Ukraine and Thailand: They Are the Real Deal
In case you missed it, Viktor Yanukovich’s U-turn on European integration has incensed many Ukrainians, who began by demanding that the government resume its course toward EU integration and away from Russian domination. The protests have since escalated to call for Yanukovich’s resignation — in large part because of his government’s missteps in dealing with the demonstrations.
Also, since October, mass demonstrations have been raging in Thailand among protestors* demanding that Prime Minister Yingluck Shinawatra step down amid accusations that her government is in cahoots with deposed leader Thaksin Shinawatra (in exile since 2008). The conflict is currently in something of a deadlock, with Ms. Yingluck saying she will talk with the opposition but not step down, and the demonstrators saying they will stay at it until she capitulates.
Jay Ulfelder is skeptical that mass movements like this can channel their influence into real political and institutional power. He is quite is right that such movements often fail to translate short-term strategic success into long-term political victories. It’s hard enough for them to turn even tactical effectiveness into strategic success, much less translate victory into real political change. I guess if it were easy, everyone would do it.
But here are three reasons why I think the mass uprisings underway in both places are “the real deal” as nonviolent mass campaigns go.
- Both campaigns have employed multiple methods of nonviolent action. I’ve often harped on this point, but mass movements that do more than just demonstrations show a level of strategic versatility and adaptation that helps them to outlast the repression coming down upon them. In both Thailand and Ukraine, in addition to mass demonstrations, activists have called for general strikes. Thai protestors are occupying the ministry of finance in Bangkok. In Ukraine there are calls to boycott Russian goods, nationally-dispersed demonstrations, and nonviolent occupations.
- The campaigns have elicited elite defections. Kiev’s chief of police has resigned in Ukraine, and there were early (as yet unconfirmed) reports that Yanukovich’s chief of staff also resigned. EU sanctions of Yanukovich’s crew might generate more of these. Indeed, we have seen activists using creative strategies — like talking to police, offering them chocolate, and praying in front of them — to promote this phenomenon. In my research with Maria Stephan, we found that when security forces (just one of many pillars of support) shift their loyalty, campaigns tended to succeed 60% more often. In Thailand, the major defection has been by formal opposition leaders whose no-confidence vote against Ms. Yingluck was unsuccessful. Time will tell whether more influential defections occur in that case.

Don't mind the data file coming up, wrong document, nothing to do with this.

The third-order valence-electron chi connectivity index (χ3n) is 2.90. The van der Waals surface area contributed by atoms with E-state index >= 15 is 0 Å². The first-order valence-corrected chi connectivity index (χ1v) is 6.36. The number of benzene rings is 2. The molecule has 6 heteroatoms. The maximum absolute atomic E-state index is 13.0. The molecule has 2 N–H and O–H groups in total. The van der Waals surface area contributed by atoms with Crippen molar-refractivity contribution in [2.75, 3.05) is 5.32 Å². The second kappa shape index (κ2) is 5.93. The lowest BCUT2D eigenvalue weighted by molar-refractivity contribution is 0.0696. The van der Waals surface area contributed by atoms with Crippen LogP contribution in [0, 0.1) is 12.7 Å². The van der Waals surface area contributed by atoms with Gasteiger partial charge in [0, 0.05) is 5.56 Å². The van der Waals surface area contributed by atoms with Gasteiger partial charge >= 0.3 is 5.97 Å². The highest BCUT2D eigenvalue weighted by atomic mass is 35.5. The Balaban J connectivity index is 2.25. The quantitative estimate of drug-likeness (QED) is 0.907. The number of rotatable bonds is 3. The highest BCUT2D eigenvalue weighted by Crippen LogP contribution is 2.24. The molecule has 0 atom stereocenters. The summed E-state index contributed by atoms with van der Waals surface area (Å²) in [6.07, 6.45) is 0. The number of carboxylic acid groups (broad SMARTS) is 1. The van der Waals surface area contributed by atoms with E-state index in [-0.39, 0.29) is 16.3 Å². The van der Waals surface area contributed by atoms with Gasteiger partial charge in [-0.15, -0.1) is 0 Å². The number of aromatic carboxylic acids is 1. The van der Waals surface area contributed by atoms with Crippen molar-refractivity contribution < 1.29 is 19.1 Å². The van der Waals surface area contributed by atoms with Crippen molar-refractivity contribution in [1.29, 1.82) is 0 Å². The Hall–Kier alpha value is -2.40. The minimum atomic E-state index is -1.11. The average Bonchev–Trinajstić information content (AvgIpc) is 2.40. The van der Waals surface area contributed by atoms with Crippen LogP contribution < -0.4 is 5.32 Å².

- Participation is large. Reportedly, there are hundreds of thousands of people engaged in the campaigns in both places. That’s a lot. That said, participation seems to be growing in Ukraine and dwindling in Thailand.
Here are two reasons why the Ukraine case may have better odds of reaching its goals than the Thai case:
- Participation in Ukraine is diverse. In Ukraine, the political opposition to Yanukovich seems to include a broad base of participants that cross the political spectrum and are nationally dispersed. In Thailand, although the participants are demographically somewhat diverse, the polity is quite polarized between the pro-Thaksin groups and their opponents, as well as among other political groups. But the opposition protestors are essentially calling for a return to the monarchy, which is certainly controversial among democrats in the country who wish to maintain the electoral system. The polarization of the country also extends to ambivalence about a military coup, which some would welcome while others fear it would set the country back in a number of ways.
- In Ukraine, repression has backfired (so far). Last weekend, police in Ukraine used heavy-handed tactics in an attempt to suppress the growing popular movement and make people go home. The repression had the opposite effect. Instead, more people turned out to protest that violence while calling for EU sanctions against the government, and reportedly hundreds of thousands of people are now engaged in human blockades, nonviolent occupations of government buildings, demonstrations, and the like. In Thailand, on the other hand, the police have used rubber bullets against protestors in recent days, but overall the “restrained” nature of the police response has actually won Ms. Yingluck’s government some sympathy among the population.
So, which of these campaigns has the best chance of success?
Among the two cases, if I were the betting type, I’d bet on Ukraine.
* Correction: This piece originally misidentified the protestors demanding the Prime Minister’s resignation as “red shirts”.